Riot Games is shutting down the OPL in another blow to ANZ esports

Awful news today as Riot Games, makers of League of Legends, Legends of Runeterra, and the hottest new esport on the block, Valorant, has announced it is closing the League of Legends Oceanic Pro League and the Sydney Riot Games offices.

After Legacy Esports put in the best showing yet for an OPL team at the 2020 World Championship, it’s a shame to see it as the last moment for the region to shine on the biggest stage.

With the closure, Riot says the region will be incorporated into the North American LCS, meaning that top players from ANZ will be easier for LCS teams to hire (they won’t count as an ‘import’ slot on a team), and there will still be OCE regional qualifying tournaments for MSI and Worlds each year.

Somehow I get the feeling that the lack of regular play will see the likes of Legacy, Chiefs, Order and more not really have an itch to maintain rosters just to compete in one-off competitions to try to make the big overseas tournaments.

As a fan of local esports, as someone who loves to see a local ecosystem thrive, this hurts.

Quiet discussions I’ve had with team owners, managers and others in the industry have often felt disappointed in what Riot Games has achieved in terms of sponsorships and marketing assistance for teams. Too much promise, not enough delivery for both teams and advertisers.

It’s true. They “do not believe the market is currently able to support the league in its current form.” There’s just a fair argument to be had over who is to blame for that.

There’s been some great finals over the past five years. I was at the Luna Park final live and it was amazing. The finals at Melbourne Esports Open were big and exciting too. I keep thinking about the players who never quite made it to the big overseas events. The dreams of “next year” now lost.

Every inch forward for esports in Australia has been hard won, and every cancelled league or failed experiment hurts the whole industry. It scares off the dinosaurs of the marketing industry for even longer, slowing the chances for others to build a consistent weekly environment for local competition.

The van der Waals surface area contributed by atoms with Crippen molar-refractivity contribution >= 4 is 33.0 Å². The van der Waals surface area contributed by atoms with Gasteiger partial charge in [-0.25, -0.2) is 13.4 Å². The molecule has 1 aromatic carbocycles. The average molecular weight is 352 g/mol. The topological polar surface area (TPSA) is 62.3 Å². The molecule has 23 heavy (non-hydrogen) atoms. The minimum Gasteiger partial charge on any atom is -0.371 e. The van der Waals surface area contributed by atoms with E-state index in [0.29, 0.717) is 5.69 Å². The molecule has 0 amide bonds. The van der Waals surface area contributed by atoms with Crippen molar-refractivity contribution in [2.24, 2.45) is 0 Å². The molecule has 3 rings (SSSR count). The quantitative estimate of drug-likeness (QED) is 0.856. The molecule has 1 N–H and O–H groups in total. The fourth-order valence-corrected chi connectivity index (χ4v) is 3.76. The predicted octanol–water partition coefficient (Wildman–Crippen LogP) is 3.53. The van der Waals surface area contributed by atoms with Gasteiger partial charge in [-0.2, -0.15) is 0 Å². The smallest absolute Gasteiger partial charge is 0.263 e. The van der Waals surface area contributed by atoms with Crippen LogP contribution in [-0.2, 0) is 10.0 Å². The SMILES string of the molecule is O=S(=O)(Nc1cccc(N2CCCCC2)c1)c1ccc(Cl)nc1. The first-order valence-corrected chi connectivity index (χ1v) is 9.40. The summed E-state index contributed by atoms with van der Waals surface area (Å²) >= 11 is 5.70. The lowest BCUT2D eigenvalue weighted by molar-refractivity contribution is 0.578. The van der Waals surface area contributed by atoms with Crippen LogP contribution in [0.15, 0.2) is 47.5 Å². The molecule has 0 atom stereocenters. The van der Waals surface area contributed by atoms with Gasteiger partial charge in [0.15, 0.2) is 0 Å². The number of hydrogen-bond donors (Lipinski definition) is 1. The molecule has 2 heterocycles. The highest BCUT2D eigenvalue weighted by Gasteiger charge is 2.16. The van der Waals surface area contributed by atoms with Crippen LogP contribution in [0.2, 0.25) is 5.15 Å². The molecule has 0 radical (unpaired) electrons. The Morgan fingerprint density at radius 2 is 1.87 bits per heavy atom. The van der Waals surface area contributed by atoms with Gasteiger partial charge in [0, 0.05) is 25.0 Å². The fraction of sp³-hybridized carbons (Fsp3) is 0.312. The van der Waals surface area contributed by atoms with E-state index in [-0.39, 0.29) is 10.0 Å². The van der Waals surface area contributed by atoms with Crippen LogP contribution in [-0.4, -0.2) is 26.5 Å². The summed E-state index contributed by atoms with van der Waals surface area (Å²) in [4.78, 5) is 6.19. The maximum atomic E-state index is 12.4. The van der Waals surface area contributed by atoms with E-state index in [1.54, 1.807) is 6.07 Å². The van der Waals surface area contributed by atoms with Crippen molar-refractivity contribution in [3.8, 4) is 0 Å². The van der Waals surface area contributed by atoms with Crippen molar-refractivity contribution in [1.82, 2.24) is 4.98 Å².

2020 just keeps delivering the pain.

UPDATE 18:11: Legacy has made a statement that it intends to fight on for the Oceanic qualifying spots at MSI and Worlds in 2021.

Here’s the full official statement from Riot Games:

When we started this journey five years ago, we set out to build an esports scene in a region without a competitive esports presence. From those humble beginnings, we enabled top players to become pros, and we gave fans a place to cheer loudly.

At Riot Games, we want to build competitive and sustainable leagues that drive commercial growth and fan engagement and that support professional play as a full-time career. Unfortunately, despite the best efforts of our teams and players, the OPL has not met our goals for the league, and we do not believe that the market is currently able to support the league in its current form.

So today we are announcing the dissolution of the OPL and the closure of Riot’s Sydney office, as it primarily focused on operating the league. However, this is not the end of League esports in OCE. We remain committed to supporting our pro players in the region with a path to continue their careers moving forward. Beginning with the 2021 season, we are adding OCE to the competitive territory for the LCS, so OCE players will no longer take an import slot on LCS rosters. This will open up new opportunities in North America for top OPL players. We will also hold qualifying tournaments in OCE for both MSI and Worlds in 2021, ensuring teams from the region will continue to be represented at our two major global events next season.

With all that being said, Riot remains fully committed to supporting all players in OCE, and we are excited for what’s to come in 2021 and beyond.

Malte Wagener, Managing Director, NA & OCE
Tom Martell, Director of Operations, Global Esports

About Author

Seamus runs Byteside. You may also have spotted his words at the Australian Financial Review, the ABC, Junkee, Gamespot, The Esports Observer, CNET, Gizmodo and a few other spots over the years. He's very happy that he gets to nerd out for a living.

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